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4620 Non-Invasive Tracking of Nanobubble Tagged Natural Killer Cells Using Clinical Ultrasound

Program: Oral and Poster Abstracts
Session: 703. Cellular Immunotherapies: Basic and Translational: Poster III
Hematology Disease Topics & Pathways:
Biological therapies, Research, Translational Research, Therapies, Technology and Procedures, Natural Killer (NK) Cell Therapies, imaging
Monday, December 12, 2022, 6:00 PM-8:00 PM

Smitha Hosahalli Vasanna, MD, MBBS1, Reshani Perera, Ph.D2*, Zachary Jackson, PhD Candidate3*, Eric Abenojar, PhD Candidate4*, Agata Exner, Ph.D5* and David Wald, MD, Ph.D6*

1Rainbow Babies and Childrens Hospital, Cleveland, OH
2Radiology Department, Case Western Reserve University, Cleveland, OH
3Pathology, Case Western Reserve University, Cleveland, OH
4Department of Radiology, Case Western Reserve University, Cleveland, OH
5Department of Radiology, Case Western Reserve University/ University Hospitals of Cleveland, Cleveland, OH
6Department of Pathology, Case Western Reserve University/ University Hospitals of Cleveland, Cleveland, OH

Background: Despite advances, the prognosis of patients with relapsed/refractory solid tumors remains poor. Recently, cancer immunotherapy has emerged as an attractive tool for the treatment of such tumors. The unique ability of NK cells to target cancer cells without antigen specificity, the ability of these cells to be used as an off-the-shelf universal donor therapy, and their better safety profile make NK cells a promising candidate for use against solid tumors. Currently, several ongoing clinical trials are evaluating NK cell therapy in solid tumors. Due to the challenges of monitoring the distribution of NK cells in humans after infusion outside of the blood, there is currently limited knowledge of the trafficking of NK cells into solid tumors. A better understanding of the homing and bio-distribution of NK cells in humans could enable the development of improved NK cell therapies and may be useful as a biomarker to assess tumor response. To date, there is no safe and effective method available to track infused NK cell therapy product in humans. We have developed a safe, non-invasive strategy to track NK cells using a submicron component of FDA approved microbubbles using ultrasound (US). These particles, termed, nanobubbles (NBs) are sub-micron gas core lipid-shell particles, measuring ~200-800 nm in diameter that can be internalized in cells which are echogenic and produce US contrast signals that are distinct from background tissue.

Objectives: To track NK cells after infusion using NB contrast with US both in vitro and in vivo (both in healthy and solid tumor mouse models).


In Vitro studies: Human NK cells isolated from PBMCs of healthy donors were expanded and co-cultured with NBs at varying concentrations (5000, 10000 and 50000 NB/cell) at different time points (2hr, 4hr and 24 hr). The NB-labelled NK cells (test) and NK cells alone (control) were injected into a static/flow phantom and scanned using a Toshiba clinical ultrasound. Confocal imaging was performed to confirm the internalization of NBs into the NK cells.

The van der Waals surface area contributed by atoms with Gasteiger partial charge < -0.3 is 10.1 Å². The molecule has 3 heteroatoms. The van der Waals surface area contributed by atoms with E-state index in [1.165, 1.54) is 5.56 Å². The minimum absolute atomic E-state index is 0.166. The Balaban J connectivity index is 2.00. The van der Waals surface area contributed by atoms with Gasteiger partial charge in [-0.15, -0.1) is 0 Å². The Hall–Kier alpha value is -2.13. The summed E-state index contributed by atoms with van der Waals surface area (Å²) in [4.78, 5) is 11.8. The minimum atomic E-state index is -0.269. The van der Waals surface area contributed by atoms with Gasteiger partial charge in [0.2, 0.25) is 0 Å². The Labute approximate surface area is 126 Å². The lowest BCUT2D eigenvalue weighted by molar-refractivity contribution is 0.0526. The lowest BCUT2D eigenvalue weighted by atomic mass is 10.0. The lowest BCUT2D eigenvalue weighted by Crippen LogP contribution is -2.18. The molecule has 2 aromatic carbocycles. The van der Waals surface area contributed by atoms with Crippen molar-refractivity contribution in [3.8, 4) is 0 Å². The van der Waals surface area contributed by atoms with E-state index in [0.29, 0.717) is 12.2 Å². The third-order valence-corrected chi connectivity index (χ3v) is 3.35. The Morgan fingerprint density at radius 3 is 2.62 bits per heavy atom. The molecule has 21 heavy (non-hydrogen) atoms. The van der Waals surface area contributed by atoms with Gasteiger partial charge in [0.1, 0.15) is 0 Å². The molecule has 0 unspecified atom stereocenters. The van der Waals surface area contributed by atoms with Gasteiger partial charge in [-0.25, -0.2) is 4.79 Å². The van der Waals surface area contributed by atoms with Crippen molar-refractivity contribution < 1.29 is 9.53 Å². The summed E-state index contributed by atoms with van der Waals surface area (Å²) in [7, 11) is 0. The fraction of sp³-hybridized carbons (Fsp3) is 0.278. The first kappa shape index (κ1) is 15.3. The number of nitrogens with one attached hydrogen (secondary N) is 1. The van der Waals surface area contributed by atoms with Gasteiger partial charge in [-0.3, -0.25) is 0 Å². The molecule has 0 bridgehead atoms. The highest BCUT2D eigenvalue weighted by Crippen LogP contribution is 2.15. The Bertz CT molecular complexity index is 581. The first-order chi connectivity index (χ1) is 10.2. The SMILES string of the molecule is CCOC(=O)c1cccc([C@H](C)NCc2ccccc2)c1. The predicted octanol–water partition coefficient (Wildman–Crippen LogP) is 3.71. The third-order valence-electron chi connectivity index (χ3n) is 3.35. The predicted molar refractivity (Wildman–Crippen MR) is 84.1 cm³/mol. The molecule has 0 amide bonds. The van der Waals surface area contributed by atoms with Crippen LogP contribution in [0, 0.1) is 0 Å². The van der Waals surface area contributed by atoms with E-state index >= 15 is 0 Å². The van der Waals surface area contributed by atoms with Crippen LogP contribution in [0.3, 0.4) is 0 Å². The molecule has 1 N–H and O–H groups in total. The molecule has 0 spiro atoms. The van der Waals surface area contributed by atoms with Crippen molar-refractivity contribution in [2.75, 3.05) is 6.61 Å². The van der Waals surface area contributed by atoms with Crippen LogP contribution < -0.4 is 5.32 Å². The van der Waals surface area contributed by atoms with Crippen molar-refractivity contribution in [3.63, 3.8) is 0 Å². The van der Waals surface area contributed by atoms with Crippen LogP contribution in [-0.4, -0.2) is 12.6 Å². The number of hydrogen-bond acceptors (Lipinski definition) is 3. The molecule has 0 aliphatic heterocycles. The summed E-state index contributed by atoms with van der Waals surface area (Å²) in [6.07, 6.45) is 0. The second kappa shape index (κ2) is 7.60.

In Vivo studies: Cells were prepared in a similar fashion as mentioned above with the optimized parameters obtained from in vitro studies; 10,000 NB/cell and 2 hr incubation period. NK cells were injected into the tail vein of healthy NSG immunodeficient mice and imaging of heart/lung, liver, and kidney were performed immediately after infusion, 30min, 3hr, 6hr and 24hr time points. After 24 hr, the mice were sacrificed and the organs were harvested for further analysis by flow cytometry.

Results: The in vitro studies demonstrated consistent and reproducible NB signals using US at the 2 hr time point with a 10000 NBs/cell concentration. US signals were tested and detected both in the static phantom and flow phantom (to simulate in vivo blood flow). In vivo studies in healthy mice with the injection of 5-10 million NB labelled NK cells (test) and NK cells alone (control) demonstrated robust signal from NB-labelled NK cells by US when compared to NK cells alone. The heart showed the strongest signals immediately after injection, followed by the lungs 30 minutes later, the kidney 6 hours later, and the liver 3-6 hours later. Though signals in all of these organs decreased with time, they were still easily detectable at 24 hours.

Conclusions: Our pre-clinical study demonstrates, NK cells labelled with NBs can enable a safe assessment of NK trafficking to various organs by ultrasound. Further studies will be conducted in a solid tumor (Raji lymphoma flank tumor) mouse with and without stimuli (IL-15 or chimeric antigen receptor) to alter the NK trafficking pattern to further understand the potential of this technology in the context of solid tumors.

Disclosures: No relevant conflicts of interest to declare.

*signifies non-member of ASH